Response and monitoring

Daily operations

The Government Operations Centre's everyday activity includes:

What the GOC monitors

The GOC monitors information from Canadian and international partners and open sources for potential emergencies and events of national interest, in the following categories:

Natural
Such as human or animal health; tornados; floods; hurricanes; wildfires; tsunamis; volcanos; earthquakes; avalanches; drought; landslides. See Natural Hazards of Canada.
Human induced
Such as:
Intentional
Chemical, biological, radiological, nuclear, explosives (CBRNE); civil disturbance (protest or demonstration); cyber threat/incident
Non-intentional
Ecological disaster, pollution or industrial incident; critical infrastructure interruption (power outage); hazardous material (radiological or nuclear); space launch; aviation, maritime or rail incident
National security
Such as the death of a federal representative while on duty; terrorism; missile launch/test; suspicious package
Assets
Such as impact to federal buildings and services
Major events
Such as the G7 Summit; Pan Am, Para-Pan AM or Olympic Games

Watch reporting

The Watch is the GOC's 24/7 centre that monitors and reports on current and/or emerging issues in Canada or internationally that could impact our national interest. Watch officers are responsible for providing analysis to senior officials, federal, provincial and territorial entities, and non-government organizations.

Watch reports can include

Daily operations brief

These briefs come from unclassified information from departments and agencies for the official use of domestic and foreign emergency management organizations, critical infrastructure stakeholders and the emergency management community. The information contained in the daily operations briefs meet GOC reporting criteria.

Typically, operations briefs include:

  • A national overview of significant Canadian weather expected over 24 hours and two to five days out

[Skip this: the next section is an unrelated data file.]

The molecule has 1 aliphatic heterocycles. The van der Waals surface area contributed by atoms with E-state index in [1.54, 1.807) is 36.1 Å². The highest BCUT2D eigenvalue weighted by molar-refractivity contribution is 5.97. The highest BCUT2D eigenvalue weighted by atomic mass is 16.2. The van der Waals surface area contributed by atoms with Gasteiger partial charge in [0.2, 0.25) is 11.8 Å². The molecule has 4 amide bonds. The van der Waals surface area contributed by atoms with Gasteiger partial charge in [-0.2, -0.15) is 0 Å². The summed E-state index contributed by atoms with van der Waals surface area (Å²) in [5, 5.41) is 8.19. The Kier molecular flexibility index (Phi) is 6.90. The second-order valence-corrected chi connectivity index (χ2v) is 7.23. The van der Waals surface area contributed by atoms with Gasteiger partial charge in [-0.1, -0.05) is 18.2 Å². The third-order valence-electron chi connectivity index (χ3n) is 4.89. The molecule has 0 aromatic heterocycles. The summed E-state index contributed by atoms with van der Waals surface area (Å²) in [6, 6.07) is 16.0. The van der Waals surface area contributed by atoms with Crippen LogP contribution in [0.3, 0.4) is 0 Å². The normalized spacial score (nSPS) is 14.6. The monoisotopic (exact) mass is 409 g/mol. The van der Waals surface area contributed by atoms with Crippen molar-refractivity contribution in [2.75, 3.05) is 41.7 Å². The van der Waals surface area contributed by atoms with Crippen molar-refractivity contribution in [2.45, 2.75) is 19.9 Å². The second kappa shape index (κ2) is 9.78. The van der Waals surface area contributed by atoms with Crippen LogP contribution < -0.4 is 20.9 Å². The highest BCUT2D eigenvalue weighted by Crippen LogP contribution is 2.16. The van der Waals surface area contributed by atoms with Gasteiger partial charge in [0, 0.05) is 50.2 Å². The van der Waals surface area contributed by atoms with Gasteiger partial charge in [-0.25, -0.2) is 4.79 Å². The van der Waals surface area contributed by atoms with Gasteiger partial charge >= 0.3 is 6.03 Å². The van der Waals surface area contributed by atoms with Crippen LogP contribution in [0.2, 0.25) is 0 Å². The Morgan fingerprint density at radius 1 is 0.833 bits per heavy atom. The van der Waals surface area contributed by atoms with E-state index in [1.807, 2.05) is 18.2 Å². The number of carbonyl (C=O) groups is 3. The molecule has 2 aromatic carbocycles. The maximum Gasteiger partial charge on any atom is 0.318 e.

• Tropical activity that might impact the North Atlantic or the Eastern Pacific
  • Space weather such as major solar storm activity and its potential impact on critical infrastructure
  • Brief descriptions and updates related to new, ongoing and upcoming incidents and special events and those related to wildfires and flooding
Geomatics

The GOC is authorized to use satellite imagery and coordinates all RADARSAT requests for surveillance support from federal, provincial, and territorial partners that deal with emergency management issues. Aerial photos and satellite imagery are coordinated by the GOC to emergency management partners in their response and planning activities. This includes RADARSAT Constellation Mission imagery from the Canadian Space Agency, National Aerial Surveillance Program photos from Transport Canada and the activation of the International Charter on Space and Major Disasters.

Along with responding during emergencies, Geomatics also supports partners with geomatics products such as web maps, static maps, and thematic infographics for preparedness /planning activities, and provides geomatics information on emerging events. Geomatics maintains online web maps, which are a repository of authoritative data curated from partners to provide a one-stop shop for emergency management-related Geographic information system (GIS) records.

Notifications and flash alerts
The GOC notifications and flash alerts are reporting tools to send information about emerging incidents. Flash alerts go to senior decision-makers, primarily deputy ministers, to provide rapid information on events that have not yet met the threshold for reporting. Notifications are issued to federal, provincial and territorial emergency management partners and offices when an ongoing or emerging event of national interest meets GOC reporting criteria.

Reporting criteria and activation

Under certain circumstances and depending on the scope, the GOC will activate and may set up a formal event response team based on the following reporting criteria

Based on the size and nature of the event, the GOC could change its response level. Response levels depend on complexity and factors, such as the need for federal coordination, resources, and support. Activation levels are based on international standards and include

Level 1 – Enhanced reporting
The main focus is on awareness, and involves increased monitoring and reporting. When activated at this level, there is extra communication and information flow between Public Safety's regional offices, the GOC and their respective partners.
Level 2 – Risk assessment and planning
This level involves assessing risks, analyzing threats and their potential impacts, resource implications, and response gaps. This is when the need for possible help from the federal government is identified. Based on this assessment, an integrated response plan can be developed and partners prepare to send their experts and liaison officers to the GOC.
Level 3 – Coordination of federal response
At level 3, federal-national and regional-federal coordination is in effect and the GOC works with Public Safety's regional offices to address current and identify potential requests for federal assistance. It's at this level that the GOC may send liaison officers to the regional office and/or to other federal government institutions.
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